A Mississippi woman was collecting berries in the woods on Sept. 25 when she came across a venomous snake so rare there really aren't statistics on it.
Now, the blond timber rattlesnake is safe in captivity, and soon the public will be able to see it.
"Me and my friend Matt Brewer and my twin girls were picking up muscadines," said Danielle Ladner of Yazoo County. "I was going to make muscadine jelly.
"We were fixing to leave and loading up, and I bent over to pick up the muscadines and I looked up and there he is — 2 feet from my face at eye level. He was right there."
Ladner said her reaction was terror.
"I don't do good with snakes," Ladner said. "I screamed.
"I'm scared of them. One of my twins is fearless so I went into mama-mode to get her away from it."
Ladner grabbed her adventurous 4-year-old daughter and jumped in the nearby utility vehicle; the other girl was scared and already inside. Ladner said the blond snake was like nothing she'd ever seen and decided to photograph it, even though she could barely hold her phone steady because of her shaking.
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Protecting the rare snake
Ladner said the photos were sent to a herpetologist who explained it was very rare. When she realized what an unusual encounter she was involved in, the animal began to grow on her.
"I spent all Saturday night talking with my daddy about what was best for the snake," she said. "It's not like a normal snake. I didn't want him to die."
Ladner called the Mississippi Department of Wildlife, Fisheries, and Parks to report the snake and personnel came the following afternoon to find it, but were unsuccessful. After feeling certain it was still in the area, Ladner and her father continued the search and within minutes, it was located and agency personnel returned to retrieve it.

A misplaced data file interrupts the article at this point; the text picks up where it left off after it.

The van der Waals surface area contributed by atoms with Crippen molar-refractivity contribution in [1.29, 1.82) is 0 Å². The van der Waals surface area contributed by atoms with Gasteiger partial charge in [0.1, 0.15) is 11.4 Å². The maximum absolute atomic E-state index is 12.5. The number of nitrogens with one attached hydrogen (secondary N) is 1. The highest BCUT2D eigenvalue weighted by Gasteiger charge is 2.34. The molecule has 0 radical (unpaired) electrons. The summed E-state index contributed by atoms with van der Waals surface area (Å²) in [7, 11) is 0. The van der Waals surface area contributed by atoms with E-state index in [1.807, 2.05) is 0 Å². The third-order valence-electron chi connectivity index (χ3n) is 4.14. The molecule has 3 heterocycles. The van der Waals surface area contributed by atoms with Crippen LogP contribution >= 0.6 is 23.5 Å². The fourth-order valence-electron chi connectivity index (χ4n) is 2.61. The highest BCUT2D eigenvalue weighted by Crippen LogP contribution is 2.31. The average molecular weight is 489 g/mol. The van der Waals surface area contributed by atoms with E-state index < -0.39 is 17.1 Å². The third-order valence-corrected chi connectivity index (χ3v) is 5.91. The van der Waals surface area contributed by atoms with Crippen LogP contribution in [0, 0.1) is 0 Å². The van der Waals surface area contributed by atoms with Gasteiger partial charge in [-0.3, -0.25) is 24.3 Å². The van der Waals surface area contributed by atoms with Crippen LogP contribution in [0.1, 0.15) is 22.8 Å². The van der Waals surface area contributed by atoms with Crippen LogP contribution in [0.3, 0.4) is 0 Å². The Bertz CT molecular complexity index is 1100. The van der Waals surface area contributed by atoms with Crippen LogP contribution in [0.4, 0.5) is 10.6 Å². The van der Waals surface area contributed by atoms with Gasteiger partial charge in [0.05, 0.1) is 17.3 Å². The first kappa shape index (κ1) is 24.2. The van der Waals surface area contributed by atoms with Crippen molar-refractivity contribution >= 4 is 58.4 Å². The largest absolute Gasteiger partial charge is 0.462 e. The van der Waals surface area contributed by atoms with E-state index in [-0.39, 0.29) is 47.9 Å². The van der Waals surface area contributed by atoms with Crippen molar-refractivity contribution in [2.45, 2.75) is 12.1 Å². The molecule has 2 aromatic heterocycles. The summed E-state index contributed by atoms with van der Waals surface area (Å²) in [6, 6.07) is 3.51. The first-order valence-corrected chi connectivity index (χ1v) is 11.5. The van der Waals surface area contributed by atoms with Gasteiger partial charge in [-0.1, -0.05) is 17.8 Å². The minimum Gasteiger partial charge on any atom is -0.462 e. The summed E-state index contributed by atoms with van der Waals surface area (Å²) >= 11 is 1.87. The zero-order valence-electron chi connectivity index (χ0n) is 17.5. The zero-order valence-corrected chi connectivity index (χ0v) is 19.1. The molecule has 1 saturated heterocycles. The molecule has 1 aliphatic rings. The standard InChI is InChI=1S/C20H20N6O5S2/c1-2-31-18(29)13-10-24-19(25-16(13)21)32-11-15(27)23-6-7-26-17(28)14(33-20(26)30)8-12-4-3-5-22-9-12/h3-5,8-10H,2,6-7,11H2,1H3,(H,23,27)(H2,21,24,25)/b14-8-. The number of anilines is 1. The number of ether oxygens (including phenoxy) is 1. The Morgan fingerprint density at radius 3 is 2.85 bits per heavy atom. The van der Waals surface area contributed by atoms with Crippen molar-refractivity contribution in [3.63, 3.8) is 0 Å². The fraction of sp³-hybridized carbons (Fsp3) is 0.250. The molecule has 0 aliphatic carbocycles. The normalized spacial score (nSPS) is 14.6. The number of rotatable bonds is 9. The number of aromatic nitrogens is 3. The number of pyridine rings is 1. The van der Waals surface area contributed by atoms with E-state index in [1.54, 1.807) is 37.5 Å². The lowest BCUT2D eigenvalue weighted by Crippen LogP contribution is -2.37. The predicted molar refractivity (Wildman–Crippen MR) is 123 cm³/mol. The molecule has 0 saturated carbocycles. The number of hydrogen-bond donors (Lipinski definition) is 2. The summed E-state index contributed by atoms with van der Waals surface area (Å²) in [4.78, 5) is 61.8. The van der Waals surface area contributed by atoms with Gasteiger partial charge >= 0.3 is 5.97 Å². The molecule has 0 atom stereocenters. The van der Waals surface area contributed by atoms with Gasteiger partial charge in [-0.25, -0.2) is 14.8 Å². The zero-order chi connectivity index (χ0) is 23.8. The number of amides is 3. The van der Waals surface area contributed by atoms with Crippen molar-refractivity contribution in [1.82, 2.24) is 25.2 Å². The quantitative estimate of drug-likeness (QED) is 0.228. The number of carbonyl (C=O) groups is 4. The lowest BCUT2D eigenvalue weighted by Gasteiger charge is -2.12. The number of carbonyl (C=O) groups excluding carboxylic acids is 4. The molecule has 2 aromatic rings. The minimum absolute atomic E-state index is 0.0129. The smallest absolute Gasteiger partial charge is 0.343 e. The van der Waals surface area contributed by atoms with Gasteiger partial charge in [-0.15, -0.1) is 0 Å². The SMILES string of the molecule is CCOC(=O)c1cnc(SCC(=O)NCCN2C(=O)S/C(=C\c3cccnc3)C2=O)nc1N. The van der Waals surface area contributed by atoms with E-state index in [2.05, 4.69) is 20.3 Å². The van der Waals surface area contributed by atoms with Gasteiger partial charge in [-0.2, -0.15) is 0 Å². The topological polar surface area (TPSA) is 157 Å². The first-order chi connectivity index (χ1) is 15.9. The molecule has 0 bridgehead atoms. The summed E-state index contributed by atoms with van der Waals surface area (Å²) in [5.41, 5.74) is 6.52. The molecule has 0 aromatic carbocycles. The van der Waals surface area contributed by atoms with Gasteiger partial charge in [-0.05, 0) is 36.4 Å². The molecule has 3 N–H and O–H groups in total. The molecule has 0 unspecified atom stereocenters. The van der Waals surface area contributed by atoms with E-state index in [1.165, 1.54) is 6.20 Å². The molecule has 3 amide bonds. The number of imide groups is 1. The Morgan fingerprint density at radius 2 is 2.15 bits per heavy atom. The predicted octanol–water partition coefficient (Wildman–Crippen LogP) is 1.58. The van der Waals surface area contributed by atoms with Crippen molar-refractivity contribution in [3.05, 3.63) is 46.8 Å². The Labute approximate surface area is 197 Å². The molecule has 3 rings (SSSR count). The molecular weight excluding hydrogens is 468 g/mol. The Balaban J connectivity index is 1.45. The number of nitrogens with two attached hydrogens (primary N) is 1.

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Snake is not a true albino
Herpetologist Terry Vandeventer of Terry, Mississippi, explained the snake has one of two possible genetic conditions; T positive albinism or hypomelanism. Both cause a limited range of colors in a snake's skin. So, the snake is not a true albino because other colors remain. Regardless of which condition it is, he said the odds of encountering one are so low they can't be calculated.
"It's absolutely a rare thing," Vandeventer said. "Several thousand babies would be born before one pops up."
So, the odds at that point are one in several thousand, but they drop from there because the snake isn't wearing camouflage like its normal siblings and is more susceptible to predation.
"In a normal litter, most don't make it," Vandeventer said. "The vast majority of baby snakes don't make it, but this one did. Nobody knows how rare it is."
Where and when to see the snake
The snake was taken to the Mississippi Museum of Natural Science in Jackson where the cold-blooded reptile received a warm welcome.
"He's very docile," Jamie Merrill, associate conservation biologist with the museum, said. "Since he's been here he hasn't rattled once.
"He's very inquisitive and watches what we do. I'm already in love."
Although it's at the museum, it will be several weeks before the public can see it.
This article originally appeared on Mississippi Clarion Ledger: Mississippi woman finds blond rattlesnake with rare pigment condition